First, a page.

Zoe Schofield

Doctoral Researcher 
Physical Sciences for Health CDT  

Thesis project - "Experimental and computational investigation of the mechanisms of deep venous thrombosis"

Supervisors :
Dr Daniele Vigolo: School of Chemical Engineering (Experimental fluid dynamics of multiphase flows)
Dr Alessio Alexiadis:  School of Chemical Engineering (Computational fluid dynamics)
Dr Alexander Brill: Institute of Cardiovascular Science (Thrombosis and modelling of disease)
Prof Gerard Nash: Institute of Cardiovascular Science (Blood rheology)

Deep venous thrombosis (DVT) is a dangerous and painful condition in which blood clots form in the deep veins. These clots (thrombi) can become unstable, detach and travel to the lungs, resulting in a life threatening complication called pulmonary embolism (PE). In the UK, DVT and PE cause an estimated 25,000 deaths annually which is about five times the combined number of deaths from breast cancer, acquired immunodeficiency syndrome and traffic accidents. The mechanisms of clot development in the veins remains very unclear, however researchers predict it could be related to blood flow around the flaps of the valves within veins. It is also clear the DVT is likely to occur through prolonged periods of immobility (e.g. long haul flights); this is thought to be related to insufficient pumping from muscles which normally assist the heart in pumping blood around the body. The aim of this project is to identify key factors which increase the likelihood of thrombus formation looking particularly at the geometry of the veins and valves as well as the composition of the blood. The investigation of these parameters will be carried out by developing the physical sciences computationally and experimentally.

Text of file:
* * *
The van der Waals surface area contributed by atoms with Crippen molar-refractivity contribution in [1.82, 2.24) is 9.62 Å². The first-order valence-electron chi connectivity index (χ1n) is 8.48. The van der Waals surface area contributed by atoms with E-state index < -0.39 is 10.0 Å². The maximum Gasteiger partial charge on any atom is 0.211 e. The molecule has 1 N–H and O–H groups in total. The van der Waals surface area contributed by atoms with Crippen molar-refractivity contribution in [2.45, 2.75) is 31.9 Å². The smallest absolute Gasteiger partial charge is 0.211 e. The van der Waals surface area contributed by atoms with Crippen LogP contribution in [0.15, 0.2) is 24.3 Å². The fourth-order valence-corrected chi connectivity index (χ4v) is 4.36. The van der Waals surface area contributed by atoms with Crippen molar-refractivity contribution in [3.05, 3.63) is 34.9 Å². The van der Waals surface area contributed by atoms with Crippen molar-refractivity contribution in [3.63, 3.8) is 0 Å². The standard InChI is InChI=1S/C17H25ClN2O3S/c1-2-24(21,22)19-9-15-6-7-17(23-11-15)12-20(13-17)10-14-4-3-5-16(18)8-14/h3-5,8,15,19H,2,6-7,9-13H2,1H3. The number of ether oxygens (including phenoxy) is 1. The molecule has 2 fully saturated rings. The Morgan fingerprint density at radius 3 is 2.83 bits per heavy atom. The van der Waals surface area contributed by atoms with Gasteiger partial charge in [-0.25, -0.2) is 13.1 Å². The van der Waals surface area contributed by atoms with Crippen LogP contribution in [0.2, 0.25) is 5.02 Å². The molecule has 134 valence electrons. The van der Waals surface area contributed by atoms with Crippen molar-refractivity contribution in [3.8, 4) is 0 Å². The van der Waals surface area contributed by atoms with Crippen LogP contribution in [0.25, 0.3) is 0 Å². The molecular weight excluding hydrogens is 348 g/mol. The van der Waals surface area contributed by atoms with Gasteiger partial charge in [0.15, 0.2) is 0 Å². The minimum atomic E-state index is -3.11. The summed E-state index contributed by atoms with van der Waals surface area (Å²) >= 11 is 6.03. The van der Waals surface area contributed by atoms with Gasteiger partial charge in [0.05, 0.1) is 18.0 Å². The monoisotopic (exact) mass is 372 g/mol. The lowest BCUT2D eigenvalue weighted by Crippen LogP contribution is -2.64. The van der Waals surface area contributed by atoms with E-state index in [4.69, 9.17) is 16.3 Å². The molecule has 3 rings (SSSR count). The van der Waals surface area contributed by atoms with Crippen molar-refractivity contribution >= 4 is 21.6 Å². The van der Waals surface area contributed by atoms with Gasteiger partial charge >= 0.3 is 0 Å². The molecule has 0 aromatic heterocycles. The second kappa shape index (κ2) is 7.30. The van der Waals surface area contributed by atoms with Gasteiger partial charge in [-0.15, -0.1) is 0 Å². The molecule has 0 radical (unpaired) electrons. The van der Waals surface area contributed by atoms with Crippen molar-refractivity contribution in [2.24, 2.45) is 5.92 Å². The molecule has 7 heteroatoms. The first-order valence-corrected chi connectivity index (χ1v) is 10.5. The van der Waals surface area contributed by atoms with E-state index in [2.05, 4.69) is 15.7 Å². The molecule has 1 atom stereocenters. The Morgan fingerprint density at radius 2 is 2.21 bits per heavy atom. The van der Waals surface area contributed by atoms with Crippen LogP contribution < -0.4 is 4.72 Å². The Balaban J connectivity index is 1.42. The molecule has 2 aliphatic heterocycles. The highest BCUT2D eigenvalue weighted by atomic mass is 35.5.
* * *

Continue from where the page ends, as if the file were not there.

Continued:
The physical science development will be utilising an advancing field called microfluidics which exploits the fabrication of small channels (typical size of tens or hundreds of microns) to study the movement of fluids for chemical reactions, single cell analysis, flow simulations, mimicking biological flows, etc. For the purpose of this project we will design and fabricate a microfluidic device that mimics the geometry of veins within mice. As blood is not transparent, alternative particle suspensions shall be investigated, which will simulate the composition of blood (cells and water) and its rheological properties. This should highlight how the geometry and blood composition affect thrombus formation within a miniaturised model.

The computational development will be advancing on the conventional computational fluid dynamic modelling systems using a novel technique called discrete multi-hybrid system (DMHS). The aim will be to develop a computational simulation of flow taking into account flexible boundaries (e.g. valves) to understand the flow properties of blood within different geometries (i.e. vein side branches/back branches) to help pin point key parameters within the geometry of veins which increases the likelihood of clot formation.   

Once the miniaturised model has set key parameters which increase the likelihood of thrombus formation it will then be possible to upscale into a life size model, using 3D printing to fabricate a copy of a human vein and upgrading the computational model to a larger scale. This will give rise to more challenges that will need understanding and overcome, however this will be more appropriate for a clinical setting.

 Identification of a set of biomarkers linking vessel geometry and/or blood composition to high risk of DVT would be of great interest in the clinical setting. Success would lead to design of studies in human cohorts to evaluate associations with occurrence or outcome of DVT, ultimately to optimise thrombosis prevention or establish new therapeutic targets. The project will also pave the way to wider applications of physical and computational modelling to problems of the cardiovascular system where blood rheology, mechanical properties of blood vessels and adhesion between cells are relevant.